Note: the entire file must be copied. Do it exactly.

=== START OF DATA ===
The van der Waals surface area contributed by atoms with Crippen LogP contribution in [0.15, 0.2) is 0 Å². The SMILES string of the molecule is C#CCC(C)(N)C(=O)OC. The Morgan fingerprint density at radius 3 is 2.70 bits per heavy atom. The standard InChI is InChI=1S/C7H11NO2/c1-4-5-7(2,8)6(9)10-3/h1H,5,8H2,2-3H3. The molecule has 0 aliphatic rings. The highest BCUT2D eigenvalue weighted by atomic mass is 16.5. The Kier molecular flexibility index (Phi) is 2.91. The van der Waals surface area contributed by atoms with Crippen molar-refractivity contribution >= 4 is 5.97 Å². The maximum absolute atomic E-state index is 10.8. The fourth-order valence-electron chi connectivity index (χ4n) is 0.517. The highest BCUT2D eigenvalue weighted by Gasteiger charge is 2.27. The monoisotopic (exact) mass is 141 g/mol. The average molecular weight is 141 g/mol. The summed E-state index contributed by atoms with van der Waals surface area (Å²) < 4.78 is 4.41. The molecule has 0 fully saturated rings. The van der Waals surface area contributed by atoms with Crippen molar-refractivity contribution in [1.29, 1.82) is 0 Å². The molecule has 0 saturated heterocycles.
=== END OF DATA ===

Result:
The van der Waals surface area contributed by atoms with Crippen LogP contribution in [0.15, 0.2) is 0 Å². The SMILES string of the molecule is C#CCC(C)(N)C(=O)OC. The Morgan fingerprint density at radius 3 is 2.70 bits per heavy atom. The standard InChI is InChI=1S/C7H11NO2/c1-4-5-7(2,8)6(9)10-3/h1H,5,8H2,2-3H3. The molecule has 0 aliphatic rings. The highest BCUT2D eigenvalue weighted by atomic mass is 16.5. The Kier molecular flexibility index (Phi) is 2.91. The van der Waals surface area contributed by atoms with Crippen molar-refractivity contribution >= 4 is 5.97 Å². The maximum absolute atomic E-state index is 10.8. The fourth-order valence-electron chi connectivity index (χ4n) is 0.517. The highest BCUT2D eigenvalue weighted by Gasteiger charge is 2.27. The monoisotopic (exact) mass is 141 g/mol. The average molecular weight is 141 g/mol. The summed E-state index contributed by atoms with van der Waals surface area (Å²) < 4.78 is 4.41. The molecule has 0 fully saturated rings. The van der Waals surface area contributed by atoms with Crippen molar-refractivity contribution in [1.29, 1.82) is 0 Å². The molecule has 0 saturated heterocycles.